Signing up for Freedom-IP was relatively simple (other than having to use a card instead of PayPal, anyway), and within a few moments we received an email with our account credentials.
It didn't help that the email was in French, but captions like 'installation sur Windows' and 'installation sur Mac' are easy to spot and understand. (There are no 'installation sur Android' or 'installation sur iOS' links, though, so mobile users are left to figure this out for themselves.)
As we mention above, the tutorials are also in French, but they open in Google Translate and are reasonably clear.
The setup instructions include a download link for a special build of OpenVPN GUI. Freedom-IP has customized this to include the config files for its own servers, which in theory is a good idea. In practice, it's not, because it seems Freedom-IP can't spare the time to keep the OpenVPN build up to date. As we write, the latest version of OpenVPN is 2.4.9; Freedom-IP's build is 2.3.13, several years old.
We worked our way through the tutorial anyway, and did get a working setup, though with much more effort than is needed with most VPNs. Even if a provider has no apps, if it hopes to sell to English speakers, it's surely reasonable to expect a set of English language tutorials covering all the main platforms.
In reality, though, the focus seems to be almost entirely on the French-speaking audience (follow-up emails to us were also in French, for instance.) That's fine, but Freedom-IP makes sloppy mistakes which affect everyone, whatever your native language.
For example, if we had problems we could 'appelez le +33100000000' an email explained, inviting us to call a non-existent French phone number. That's nothing at all to do with the management of Freedom-IP's VPN, but if we're going to trust our most important internet activities to a company, we'd like it to pay a little more attention to detail.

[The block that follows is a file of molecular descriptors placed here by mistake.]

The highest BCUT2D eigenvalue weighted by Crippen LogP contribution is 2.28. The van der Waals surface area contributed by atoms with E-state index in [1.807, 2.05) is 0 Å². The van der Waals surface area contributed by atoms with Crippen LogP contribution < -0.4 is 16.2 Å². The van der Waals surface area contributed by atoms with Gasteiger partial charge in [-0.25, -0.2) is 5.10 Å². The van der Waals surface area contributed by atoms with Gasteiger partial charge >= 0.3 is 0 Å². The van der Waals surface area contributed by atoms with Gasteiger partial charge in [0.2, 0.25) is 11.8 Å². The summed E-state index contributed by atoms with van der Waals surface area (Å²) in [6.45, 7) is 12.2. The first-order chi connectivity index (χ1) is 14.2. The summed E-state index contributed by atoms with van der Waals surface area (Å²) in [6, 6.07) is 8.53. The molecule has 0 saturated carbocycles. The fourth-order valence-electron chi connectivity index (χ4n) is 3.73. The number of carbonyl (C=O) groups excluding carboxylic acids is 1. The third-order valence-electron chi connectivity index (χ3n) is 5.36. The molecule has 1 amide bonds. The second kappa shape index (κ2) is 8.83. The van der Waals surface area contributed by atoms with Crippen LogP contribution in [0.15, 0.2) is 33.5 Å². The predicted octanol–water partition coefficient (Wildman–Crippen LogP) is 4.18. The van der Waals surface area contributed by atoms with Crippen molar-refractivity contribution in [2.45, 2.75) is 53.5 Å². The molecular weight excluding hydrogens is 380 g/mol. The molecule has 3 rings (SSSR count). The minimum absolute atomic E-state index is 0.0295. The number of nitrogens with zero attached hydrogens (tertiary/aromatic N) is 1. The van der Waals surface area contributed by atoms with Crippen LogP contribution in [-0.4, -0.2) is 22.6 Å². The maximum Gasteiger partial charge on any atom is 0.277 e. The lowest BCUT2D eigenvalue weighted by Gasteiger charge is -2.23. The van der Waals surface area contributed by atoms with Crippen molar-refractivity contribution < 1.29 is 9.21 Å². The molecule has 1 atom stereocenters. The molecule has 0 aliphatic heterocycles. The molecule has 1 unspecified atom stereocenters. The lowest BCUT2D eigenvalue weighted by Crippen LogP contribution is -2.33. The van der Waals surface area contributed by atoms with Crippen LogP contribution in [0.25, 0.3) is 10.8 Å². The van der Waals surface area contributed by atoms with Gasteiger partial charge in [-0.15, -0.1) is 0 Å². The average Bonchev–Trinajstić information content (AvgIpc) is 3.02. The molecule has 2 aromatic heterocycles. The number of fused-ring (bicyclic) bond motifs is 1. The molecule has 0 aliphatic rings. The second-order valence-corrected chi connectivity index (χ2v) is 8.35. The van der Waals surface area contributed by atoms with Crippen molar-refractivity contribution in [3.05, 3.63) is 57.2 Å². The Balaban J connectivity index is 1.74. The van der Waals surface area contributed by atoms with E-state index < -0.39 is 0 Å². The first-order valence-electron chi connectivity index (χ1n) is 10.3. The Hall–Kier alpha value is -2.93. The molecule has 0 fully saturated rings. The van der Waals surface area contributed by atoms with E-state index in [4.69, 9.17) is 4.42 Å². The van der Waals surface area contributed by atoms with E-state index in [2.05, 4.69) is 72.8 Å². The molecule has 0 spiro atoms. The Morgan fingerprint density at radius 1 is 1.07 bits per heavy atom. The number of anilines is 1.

Once Freedom-IP is up and running, you can connect to any of its servers by right-clicking the OpenVPN GUI system tray icon and choosing a country from the list.
That isn’t as convenient as using an app, but there's an even bigger problem: whatever location you choose, you're prompted to enter your username, each and every time. You can fix this, for example by manually the configuration files, but it really shouldn't be necessary.
Although Freedom-IP doesn't have a client, you can change some settings from its web control panel, including your preferred DNS server, enabling or disabling compression and setting a custom MTU.
Turning to our website unblocking tests didn't improve the picture. The UK server didn't unblock BBC iPlayer, and the US server didn't get us into US Netflix, Amazon Prime Video, Disney+, or even the very-easy-to-unblock US YouTube.
That's such a poor result we investigated further, and the site IPLocation.net suggested our US IP was most likely either in France or Germany. Geolocation is a very inexact science, there could easily be some mistake, or the issue might go away in a day or two when the latest updates appear, but this still didn't fill us with confidence about Freedom-IP's abilities.
For all its other hassles and concerns, Freedom-IP was capable of decent speeds, with most servers averaging 30-40Mbs on our 75Mbps test connection. That's not fast - most quality VPNs manage 60-70Mbps at the same site - but it's probably going to be good enough for most connections and devices.
The problems returned with our final privacy tests, though, as DNSLeak (opens in new tab), DNSLeakTest (opens in new tab) and other sites indicated our connection had a DNS leak. Freedom-IP enables fixing this with a switch in its control panel, but it's turned off by default, and users will only be fully protected if they understand the problem, spot the setting and realise how they might benefit from turning it on.
Freedom-IP's speeds aren't bad, but the VPN fails in almost every other area: no apps, no mobile setup guides, a poor support website, some session logging, barely any updates in recent years, and the list goes on. The service feels like a personal project run in someone's spare time, but they're bored with it and have lost interest. Avoid.